More money for professors, except not for the professors we see most frequently…
Today, InsideHigherEd came at me with an exciting headline: “Modest Gains in Faculty Pay” (4/13/15 here). Specifically:
Full-time faculty member salaries grew somewhat meaningfully year over year — 1.4 percent, adjusted for inflation, according to the American Association of University Professors’ Annual Report on the Economic Status of the Profession…
Ok, I guess “modest” isn’t all that exciting, but in a world where more money is considered better in just about every instance, I’m sure people in the associate, assistant, and full professor categories of professor were excited to read about their pay grade increases.
Wait, what’s that you ask? What about the pay increases for the most numerically frequent category of professor, the “part-time” (heavy duty sarcastic air quotes there btw) adjunct? Well…
According to the American Association of University Professors (AAUP) – the same AAUP that just got all gushy about increases in professor pay – more than 50% (fifty mother fucking percent!!) of all college professors are “contingent faculty,” aka part-timers, adjuncts, lectures, and various other non-tenure track professor job classifications.
Now, some of these jobs carry a measure of full-time benefits. Depending on the university, lecturers, for example, occasionally get health benefits and an office, but they are paid far less than a ranking professor. Lecture positions, however, are just a small fraction of contingent faculty. The vast majority of contingent faculty work as adjuncts, laboring under full-time comparable (if not greater – hence the aforementioned sarcastic it quotes) course loads across multiple campuses/university systems, all while getting paid an infinitesimally small fraction of what a “professor” professor makes.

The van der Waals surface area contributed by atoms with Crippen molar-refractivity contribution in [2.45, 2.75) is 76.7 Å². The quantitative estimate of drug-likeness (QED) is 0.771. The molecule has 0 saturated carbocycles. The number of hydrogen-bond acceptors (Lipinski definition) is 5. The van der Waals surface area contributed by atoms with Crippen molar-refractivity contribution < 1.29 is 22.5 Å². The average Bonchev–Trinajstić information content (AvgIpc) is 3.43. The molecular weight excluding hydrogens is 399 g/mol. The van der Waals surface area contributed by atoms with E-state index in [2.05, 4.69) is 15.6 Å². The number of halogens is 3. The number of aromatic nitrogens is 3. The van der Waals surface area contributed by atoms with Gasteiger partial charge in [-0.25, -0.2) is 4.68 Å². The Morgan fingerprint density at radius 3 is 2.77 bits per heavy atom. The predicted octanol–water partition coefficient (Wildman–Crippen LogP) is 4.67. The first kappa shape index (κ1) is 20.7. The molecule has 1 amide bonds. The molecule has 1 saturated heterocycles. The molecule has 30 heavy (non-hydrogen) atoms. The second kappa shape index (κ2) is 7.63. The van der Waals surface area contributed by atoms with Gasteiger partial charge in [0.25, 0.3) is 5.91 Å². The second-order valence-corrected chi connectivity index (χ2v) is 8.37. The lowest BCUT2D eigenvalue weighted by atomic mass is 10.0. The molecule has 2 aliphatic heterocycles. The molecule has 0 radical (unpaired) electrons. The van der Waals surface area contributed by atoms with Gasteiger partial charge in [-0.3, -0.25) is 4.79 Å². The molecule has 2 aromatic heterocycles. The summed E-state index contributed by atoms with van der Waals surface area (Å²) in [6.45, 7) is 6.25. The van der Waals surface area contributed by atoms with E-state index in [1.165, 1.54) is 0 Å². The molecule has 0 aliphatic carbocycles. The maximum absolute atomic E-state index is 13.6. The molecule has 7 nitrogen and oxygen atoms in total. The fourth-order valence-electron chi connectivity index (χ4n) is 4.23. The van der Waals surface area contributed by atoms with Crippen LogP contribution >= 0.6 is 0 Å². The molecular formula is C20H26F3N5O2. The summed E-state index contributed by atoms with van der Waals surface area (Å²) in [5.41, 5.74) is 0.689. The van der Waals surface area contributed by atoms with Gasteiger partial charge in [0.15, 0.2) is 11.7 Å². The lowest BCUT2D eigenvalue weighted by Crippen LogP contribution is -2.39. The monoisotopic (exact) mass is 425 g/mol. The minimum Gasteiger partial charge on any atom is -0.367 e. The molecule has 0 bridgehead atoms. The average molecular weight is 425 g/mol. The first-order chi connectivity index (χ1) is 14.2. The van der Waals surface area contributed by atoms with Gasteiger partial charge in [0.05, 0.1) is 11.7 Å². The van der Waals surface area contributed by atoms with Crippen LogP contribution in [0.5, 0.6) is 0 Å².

This “study”and InsiderHigherEd’s giddy headline contribute to the continued exploitation of adjunct professors and other part-timers. The folks at InsiderHigherEd point out the omission of salary discussions of the most common class of professor, but they still contribute to the cult of the professor myth/ideology with this piece.
The study does not include part-time professor pay, so keep in mind that those adjuncts who are part time – many of whom face flat wages on a lower base and who have the least chance of getting a raise – are not counted.
While the study summary touts “Modest Gains in Faculty Pay,” it perpetuates the myth of the professor as an occupation and the university as a lifestyle. People will read this and perhaps think a decade in grad school is a good idea… because they’ll eventually be pulling in over $100K with an endless summer lifestyle, right? (That’s what is says in the movies!) Others will read this and scoff at the notion that many of the people who teach them college stuff are living below the poverty line…
…because THIS is what life is like for most of the people teaching college today: “Your College Professor Could Be On Public Assistance” (NBC News, April, 2015).
In search of cuts to their bottom line, American colleges and universities are using part time instructors to teach classes that a generation ago would have been the responsibility of tenured professors.
Paid as little as a couple of thousand dollars for each semester-long course, hundreds of thousands of people with doctorates or multiple master’s degrees are earning near-poverty wages working as adjunct professors. And as a result, one in four families of part-time college faculty are enrolled in at least one public assistance program, like food stamps, Medicaid or the Earned Income Tax Credit, according to calculations of Census data by researchers at University of California, Berkeley’s Labor Center.
Part-time jobs now account for over half of all professor positions. Another 19 percent of faculty are employed full time but without any hope of gaining the security of tenure.
Research has shown that the quality of instruction declines as teaching work is shifted from full time to adjunct professors.
Read the entire piece here. What do you think?
* * *
Got a sociology question? Need some social justice informed life advice? Contact Dr. Chauntelle right here.